MORE: How does Derek Carr's new deal impact Jimmy Garoppolo?

There are dominos to fall now that Harris has been added to Bill Belichick and Matt Patricia's defense. How much will Harris play, and whose playing time will he cut into? Those questions don't yet have answers, but one of the more intriguing elements of the Harris acquisition is how he will benefit Dont'a Hightower's game.

If Harris can pick up the Patriots defense quickly -- and all indications are that there should be few issues there -- he could take some of the all-important communication responsibilities off of Hightower's shoulders. 

Ever since taking the reins from Jerod Mayo as the team's signal-caller, Hightower has had to be on top of all requisite pre-snap checks and last-second alignment changes. It's a critical role, and one that Hightower performs well, but those duties place some added stress on the player wearing the green dot. Perhaps if part of that load can be heaped onto Harris' plate, that might allow Hightower to feel as though he's been freed up to focus on his individual assignments.

Harris' presence might also impact where on the field Hightower is used. Hightower may be the most versatile piece on a Patriots defense loaded with them, but with Harris in the middle, Hightower could end up playing more on the edge, where he's proven he can make a major impact (see: Super Bowl LI).

For Belichick and his staff, having the ability to use one of their best pass-rushers -- and one of the most efficient rushers league-wide, per Pro Football Focus -- on the edge more frequently has to be an enticing byproduct of the move to sign Harris. Especially since there are some question marks among the team's end-of-the-line defenders behind Trey Flowers and Rob Ninkovich. 

We'll have to wait for training camp before we have an idea of how exactly Harris fits in with the Patriots defense. But the effect he'll have on his new teammates, and Hightower in particular, will be fascinating to track. 

How does Derek Carr's new deal impact Jimmy Garoppolo?

How does Derek Carr's new deal impact Jimmy Garoppolo?

Ever since Derek Carr signed a five-year, $125 million extension with the Raiders to give him the highest average annual contract value in league history, some version of the same question has been posed over and over again. 

What does this mean for other quarterbacks looking for new deals? 

Despite the fact that Carr's average annual value surpasses the previous high set by Andrew Luck ($24.6 million), and despite the fact that Carr's contract provides him the security that alluded him while he was on his rookie contract, his recent haul may not mean much for the likes of Matthew Stafford, Kirk Cousins and other top-end quarterbacks.

They were already expecting monster paydays down the road that would hit (or eclipse) the $25 million range, and Carr's record-setting contract may not even serve as a suitable baseline for them, as ESPN's Dan Graziano lays out.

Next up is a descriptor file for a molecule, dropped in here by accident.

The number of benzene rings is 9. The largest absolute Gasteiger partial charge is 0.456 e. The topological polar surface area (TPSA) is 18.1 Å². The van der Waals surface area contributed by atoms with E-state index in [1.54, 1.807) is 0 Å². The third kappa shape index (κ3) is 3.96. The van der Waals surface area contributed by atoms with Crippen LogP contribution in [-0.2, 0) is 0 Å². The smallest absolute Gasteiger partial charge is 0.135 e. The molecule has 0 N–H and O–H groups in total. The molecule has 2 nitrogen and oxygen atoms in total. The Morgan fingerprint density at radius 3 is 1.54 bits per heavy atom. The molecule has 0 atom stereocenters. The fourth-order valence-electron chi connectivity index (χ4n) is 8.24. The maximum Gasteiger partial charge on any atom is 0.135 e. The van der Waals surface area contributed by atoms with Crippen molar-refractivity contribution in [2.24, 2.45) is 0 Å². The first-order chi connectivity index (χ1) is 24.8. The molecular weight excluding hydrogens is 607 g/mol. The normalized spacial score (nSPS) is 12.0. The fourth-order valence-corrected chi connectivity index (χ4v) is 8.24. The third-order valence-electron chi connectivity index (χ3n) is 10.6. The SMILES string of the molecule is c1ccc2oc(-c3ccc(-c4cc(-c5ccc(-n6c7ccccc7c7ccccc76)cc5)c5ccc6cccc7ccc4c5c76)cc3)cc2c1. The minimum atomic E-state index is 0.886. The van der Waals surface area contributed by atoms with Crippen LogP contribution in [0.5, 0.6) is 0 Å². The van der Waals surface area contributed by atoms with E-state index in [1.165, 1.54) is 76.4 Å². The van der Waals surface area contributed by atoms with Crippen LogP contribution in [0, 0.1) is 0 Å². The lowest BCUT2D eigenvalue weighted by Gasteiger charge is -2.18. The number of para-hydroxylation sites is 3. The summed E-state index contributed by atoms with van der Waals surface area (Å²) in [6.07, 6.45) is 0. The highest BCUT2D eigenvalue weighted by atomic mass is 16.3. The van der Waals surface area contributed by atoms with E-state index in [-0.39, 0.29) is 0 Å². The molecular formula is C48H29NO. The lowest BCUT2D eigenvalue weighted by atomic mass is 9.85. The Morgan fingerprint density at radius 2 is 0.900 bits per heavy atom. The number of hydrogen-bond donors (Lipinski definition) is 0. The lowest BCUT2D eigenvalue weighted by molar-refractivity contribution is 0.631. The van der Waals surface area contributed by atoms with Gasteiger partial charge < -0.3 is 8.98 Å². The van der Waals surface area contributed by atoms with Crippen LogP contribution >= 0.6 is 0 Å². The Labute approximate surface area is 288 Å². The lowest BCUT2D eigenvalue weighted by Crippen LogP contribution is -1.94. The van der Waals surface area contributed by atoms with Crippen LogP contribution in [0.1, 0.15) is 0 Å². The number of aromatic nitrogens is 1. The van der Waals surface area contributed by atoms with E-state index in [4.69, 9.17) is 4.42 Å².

So if Carr's contract did little more for upper-echelon quarterbacks than confirm for them where the market was already headed, then does it mean anything for someone like Jimmy Garoppolo? 

Carr and Garoppolo were both second-round picks in 2014, but from that point, they've obviously taken very different roads as pros. Carr started 47 consecutive games in his first three years and by last season he had established himself as one of the most valuable players in the league. Garoppolo, by comparison, has started two games. 

Both players still hold loads of promise, but unless Garoppolo sees substantial playing time in 2017 and then hits the open market, he won't approach Carr's deal when his rookie contract is up.  

ESPN's Mike Reiss projected that a fair deal for Garoppolo on the open market might fall between the $19 million that was guaranteed to Chicago's Mike Glennon and Carr's contract, which includes $40 million fully guaranteed and $70 million in total guarantees, per NFL Media.

Perhaps something in the range of what Brock Osweiler received from the Texans after Osweiler started seven games for the Broncos in 2015 would be considered fair: four years, with $37 million guaranteed. Because Osweiler (before his deal or since) never seemed as polished as Garoppolo was in his two games as a starter in 2016, and because the salary cap continues to soar, the argument could be made that Garoppolo deserves something even richer. 

Though Garoppolo is scheduled to hit unrestricted free agency following the 2017 season, there is a chance he doesn't get there quite that quickly. The Patriots could try to come to some kind of agreement with their backup quarterback on an extension that would keep him in New England, or they could place the franchise tag on him following the season. 

Either way, Garoppolo will get paid. But until he sees more time on the field, a deal that would pay him in the same range as his draft classmate will probably be out of reach.